Home > Journals > Journal of Neurosurgical Sciences > Past Issues > Articles online first > Journal of Neurosurgical Sciences 2020 Dec 15

CURRENT ISSUE
 

JOURNAL TOOLS

eTOC
To subscribe PROMO
Submit an article
Recommend to your librarian
 

ARTICLE TOOLS

Publication history
Reprints
Permissions
Cite this article as
Share

 

 

Journal of Neurosurgical Sciences 2020 Dec 15

DOI: 10.23736/S0390-5616.20.05243-1

Copyright © 2020 EDIZIONI MINERVA MEDICA

language: English

What is the quality of the information available on the internet for patients suffering with sciatica?

Marco MANCUSO-MARCELLO 1, Andreas K. DEMETRIADES 1, 2

1 Department of Neurosurgery, Royal Infirmary of Edinburgh, Little France Edinburgh, UK; 2 Edinburgh Spinal Surgery Outcome Studies Group


PDF


BACKGROUND: Sciatica is a common neurological condition with a wide variety of clinical specialists and allied health professionals involved, and a broad range of treatment options. We sought to assess the quality of information available on the internet.
METHODS: An internet search for ‘sciatica’ was performed using ‘Google’. The first fifty links were assessed using the DISCERN instrument, a validated questionnaire for health consumers and providers.
RESULTS: After exclusions, 44 websites were assessed. Only 37% of sites had clear aims and objectives; 79% provided relevant information; 81% did not provide clear sources of their information; 67% had no indication of when the information was compiled or updated; 63% clarified that more than one treatment option was available; only 28% described in moderate to extensive detail how the various treatment modalities might work; only 14% informed patients of potential risks and complications for each treatment. The biased and/or unbalanced websites amounted to 40%, offering greater detail about one treatment modality over others. Overall, 93% of assessed websites did not inform patients of the consequences/natural history if no treatment were undertaken; and 91% did not describe the potential impact of treatment and how it could affect quality of life.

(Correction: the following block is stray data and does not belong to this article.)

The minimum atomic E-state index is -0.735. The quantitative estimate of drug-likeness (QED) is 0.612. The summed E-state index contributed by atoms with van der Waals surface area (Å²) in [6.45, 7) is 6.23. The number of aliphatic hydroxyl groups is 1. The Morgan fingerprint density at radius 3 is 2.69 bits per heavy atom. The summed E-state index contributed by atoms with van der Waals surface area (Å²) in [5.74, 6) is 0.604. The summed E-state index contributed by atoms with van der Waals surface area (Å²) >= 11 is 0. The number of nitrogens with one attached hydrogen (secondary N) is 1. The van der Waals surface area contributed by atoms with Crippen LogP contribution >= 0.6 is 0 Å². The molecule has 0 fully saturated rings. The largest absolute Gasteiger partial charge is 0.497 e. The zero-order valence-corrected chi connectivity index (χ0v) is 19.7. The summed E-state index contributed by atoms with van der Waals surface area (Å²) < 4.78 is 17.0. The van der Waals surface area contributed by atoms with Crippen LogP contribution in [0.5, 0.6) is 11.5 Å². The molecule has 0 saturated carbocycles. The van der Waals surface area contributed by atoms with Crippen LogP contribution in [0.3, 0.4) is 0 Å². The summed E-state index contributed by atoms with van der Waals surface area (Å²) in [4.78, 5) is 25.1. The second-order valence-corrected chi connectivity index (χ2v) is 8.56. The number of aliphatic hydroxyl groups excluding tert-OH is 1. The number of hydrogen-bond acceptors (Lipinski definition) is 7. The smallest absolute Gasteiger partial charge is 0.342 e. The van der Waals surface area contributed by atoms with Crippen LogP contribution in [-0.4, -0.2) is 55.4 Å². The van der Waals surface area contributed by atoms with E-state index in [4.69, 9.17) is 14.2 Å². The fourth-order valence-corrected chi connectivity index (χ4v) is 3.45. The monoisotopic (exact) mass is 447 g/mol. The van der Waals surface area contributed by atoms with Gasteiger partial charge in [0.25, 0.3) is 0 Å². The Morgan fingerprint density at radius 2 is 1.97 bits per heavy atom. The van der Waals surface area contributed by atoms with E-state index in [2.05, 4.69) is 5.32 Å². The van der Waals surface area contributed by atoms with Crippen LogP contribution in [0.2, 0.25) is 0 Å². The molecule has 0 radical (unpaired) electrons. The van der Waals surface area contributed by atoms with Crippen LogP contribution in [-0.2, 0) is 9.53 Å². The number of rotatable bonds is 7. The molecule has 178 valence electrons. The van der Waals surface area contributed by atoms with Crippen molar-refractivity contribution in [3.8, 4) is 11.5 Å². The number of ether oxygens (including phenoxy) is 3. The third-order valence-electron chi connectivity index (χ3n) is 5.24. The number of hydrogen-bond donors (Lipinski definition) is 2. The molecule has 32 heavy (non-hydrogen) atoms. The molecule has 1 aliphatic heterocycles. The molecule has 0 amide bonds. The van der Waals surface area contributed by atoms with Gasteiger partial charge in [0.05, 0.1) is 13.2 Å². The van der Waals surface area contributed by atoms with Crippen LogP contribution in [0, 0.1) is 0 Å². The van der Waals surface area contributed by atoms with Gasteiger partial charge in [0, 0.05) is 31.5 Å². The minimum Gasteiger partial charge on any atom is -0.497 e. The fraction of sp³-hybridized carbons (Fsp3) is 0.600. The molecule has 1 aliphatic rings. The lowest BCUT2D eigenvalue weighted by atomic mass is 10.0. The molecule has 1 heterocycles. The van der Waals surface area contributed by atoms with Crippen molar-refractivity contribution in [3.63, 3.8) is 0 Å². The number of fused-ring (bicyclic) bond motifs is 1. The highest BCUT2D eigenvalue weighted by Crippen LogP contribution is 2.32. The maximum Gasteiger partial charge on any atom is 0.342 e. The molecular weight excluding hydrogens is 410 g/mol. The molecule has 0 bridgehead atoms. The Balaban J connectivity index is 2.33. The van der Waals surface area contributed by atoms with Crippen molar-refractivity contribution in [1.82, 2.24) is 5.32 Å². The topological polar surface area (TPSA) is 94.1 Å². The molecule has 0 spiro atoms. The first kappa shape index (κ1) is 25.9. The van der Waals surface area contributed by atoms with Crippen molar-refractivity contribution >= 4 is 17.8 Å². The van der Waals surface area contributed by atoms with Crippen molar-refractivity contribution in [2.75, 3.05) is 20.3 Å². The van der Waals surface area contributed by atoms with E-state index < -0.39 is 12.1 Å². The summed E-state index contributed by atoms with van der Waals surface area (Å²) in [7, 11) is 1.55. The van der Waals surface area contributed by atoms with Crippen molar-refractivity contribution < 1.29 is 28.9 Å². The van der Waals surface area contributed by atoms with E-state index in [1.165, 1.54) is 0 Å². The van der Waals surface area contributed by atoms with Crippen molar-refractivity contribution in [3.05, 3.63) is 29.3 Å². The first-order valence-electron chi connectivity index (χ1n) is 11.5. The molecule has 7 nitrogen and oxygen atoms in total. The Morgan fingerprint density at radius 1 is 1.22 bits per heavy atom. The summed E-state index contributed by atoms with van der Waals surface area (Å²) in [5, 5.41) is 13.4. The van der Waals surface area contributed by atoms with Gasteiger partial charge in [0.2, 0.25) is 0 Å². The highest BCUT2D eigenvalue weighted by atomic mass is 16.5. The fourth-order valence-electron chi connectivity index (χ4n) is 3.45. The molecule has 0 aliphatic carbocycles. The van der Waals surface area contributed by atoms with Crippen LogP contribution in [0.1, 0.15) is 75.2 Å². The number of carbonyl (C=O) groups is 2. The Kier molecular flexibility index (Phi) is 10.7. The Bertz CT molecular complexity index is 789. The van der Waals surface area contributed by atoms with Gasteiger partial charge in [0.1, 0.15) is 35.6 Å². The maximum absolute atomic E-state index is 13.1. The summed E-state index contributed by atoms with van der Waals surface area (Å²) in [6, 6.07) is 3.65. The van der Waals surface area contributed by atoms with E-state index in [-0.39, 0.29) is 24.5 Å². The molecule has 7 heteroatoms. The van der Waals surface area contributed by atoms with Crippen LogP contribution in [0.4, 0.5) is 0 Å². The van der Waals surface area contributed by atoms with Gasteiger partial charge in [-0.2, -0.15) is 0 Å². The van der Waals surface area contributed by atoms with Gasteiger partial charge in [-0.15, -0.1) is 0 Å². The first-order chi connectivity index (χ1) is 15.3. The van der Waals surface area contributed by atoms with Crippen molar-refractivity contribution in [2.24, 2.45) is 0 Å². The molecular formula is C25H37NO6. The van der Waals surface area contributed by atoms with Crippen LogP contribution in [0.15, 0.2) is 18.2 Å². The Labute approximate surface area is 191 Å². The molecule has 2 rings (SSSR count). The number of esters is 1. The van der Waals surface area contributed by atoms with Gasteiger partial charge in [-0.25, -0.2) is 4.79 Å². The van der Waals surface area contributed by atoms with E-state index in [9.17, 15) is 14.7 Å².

CONCLUSIONS: Despite the role that the internet plays in everyday life, information on the common and debilitating condition of sciatica is mostly of low-to-moderate quality, and with serious shortcomings. Healthcare stakeholders ought to be aware of the risks of misinformation and ensure that health-related internet website design and upkeep is guided by instruments such as DISCERN.


KEY WORDS: Sciatica; Internet; Quality of information; DISCERN instrument

top of page